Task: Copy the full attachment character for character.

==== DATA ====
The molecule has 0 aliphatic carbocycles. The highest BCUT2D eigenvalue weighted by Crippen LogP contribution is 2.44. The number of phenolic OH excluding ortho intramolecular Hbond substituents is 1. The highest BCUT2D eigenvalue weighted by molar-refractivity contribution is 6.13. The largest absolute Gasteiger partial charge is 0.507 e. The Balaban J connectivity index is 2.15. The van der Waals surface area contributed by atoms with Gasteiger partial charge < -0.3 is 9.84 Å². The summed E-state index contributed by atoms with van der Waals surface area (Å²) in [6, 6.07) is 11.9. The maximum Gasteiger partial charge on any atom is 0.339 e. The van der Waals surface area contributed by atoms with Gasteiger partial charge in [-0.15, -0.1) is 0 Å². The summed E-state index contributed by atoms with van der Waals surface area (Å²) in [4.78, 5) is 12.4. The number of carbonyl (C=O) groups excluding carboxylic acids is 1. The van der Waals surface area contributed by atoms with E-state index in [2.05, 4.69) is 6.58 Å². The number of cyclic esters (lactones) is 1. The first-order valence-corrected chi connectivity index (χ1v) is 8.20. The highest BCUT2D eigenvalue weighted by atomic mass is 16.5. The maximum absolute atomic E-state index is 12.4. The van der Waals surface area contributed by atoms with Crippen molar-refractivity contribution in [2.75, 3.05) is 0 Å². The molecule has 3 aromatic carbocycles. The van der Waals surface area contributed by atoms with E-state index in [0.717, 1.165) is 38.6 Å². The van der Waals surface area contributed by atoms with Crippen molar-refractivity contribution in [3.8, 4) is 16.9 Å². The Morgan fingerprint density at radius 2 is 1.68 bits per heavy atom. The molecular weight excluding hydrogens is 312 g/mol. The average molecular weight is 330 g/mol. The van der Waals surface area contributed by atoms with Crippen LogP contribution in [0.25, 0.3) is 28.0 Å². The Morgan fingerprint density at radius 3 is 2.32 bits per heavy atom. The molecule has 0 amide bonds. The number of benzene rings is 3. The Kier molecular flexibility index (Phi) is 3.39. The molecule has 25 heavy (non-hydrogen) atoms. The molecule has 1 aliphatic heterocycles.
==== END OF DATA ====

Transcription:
The molecule has 0 aliphatic carbocycles. The highest BCUT2D eigenvalue weighted by Crippen LogP contribution is 2.44. The number of phenolic OH excluding ortho intramolecular Hbond substituents is 1. The highest BCUT2D eigenvalue weighted by molar-refractivity contribution is 6.13. The largest absolute Gasteiger partial charge is 0.507 e. The Balaban J connectivity index is 2.15. The van der Waals surface area contributed by atoms with Gasteiger partial charge < -0.3 is 9.84 Å². The summed E-state index contributed by atoms with van der Waals surface area (Å²) in [6, 6.07) is 11.9. The maximum Gasteiger partial charge on any atom is 0.339 e. The van der Waals surface area contributed by atoms with Gasteiger partial charge in [-0.15, -0.1) is 0 Å². The summed E-state index contributed by atoms with van der Waals surface area (Å²) in [4.78, 5) is 12.4. The number of carbonyl (C=O) groups excluding carboxylic acids is 1. The van der Waals surface area contributed by atoms with E-state index in [2.05, 4.69) is 6.58 Å². The number of cyclic esters (lactones) is 1. The first-order valence-corrected chi connectivity index (χ1v) is 8.20. The highest BCUT2D eigenvalue weighted by atomic mass is 16.5. The maximum absolute atomic E-state index is 12.4. The van der Waals surface area contributed by atoms with Crippen molar-refractivity contribution in [2.75, 3.05) is 0 Å². The molecule has 3 aromatic carbocycles. The van der Waals surface area contributed by atoms with E-state index in [0.717, 1.165) is 38.6 Å². The van der Waals surface area contributed by atoms with Crippen molar-refractivity contribution in [3.8, 4) is 16.9 Å². The Morgan fingerprint density at radius 2 is 1.68 bits per heavy atom. The molecular weight excluding hydrogens is 312 g/mol. The average molecular weight is 330 g/mol. The van der Waals surface area contributed by atoms with Crippen LogP contribution in [0.25, 0.3) is 28.0 Å². The Morgan fingerprint density at radius 3 is 2.32 bits per heavy atom. The molecule has 0 amide bonds. The number of benzene rings is 3. The Kier molecular flexibility index (Phi) is 3.39. The molecule has 25 heavy (non-hydrogen) atoms. The molecule has 1 aliphatic heterocycles.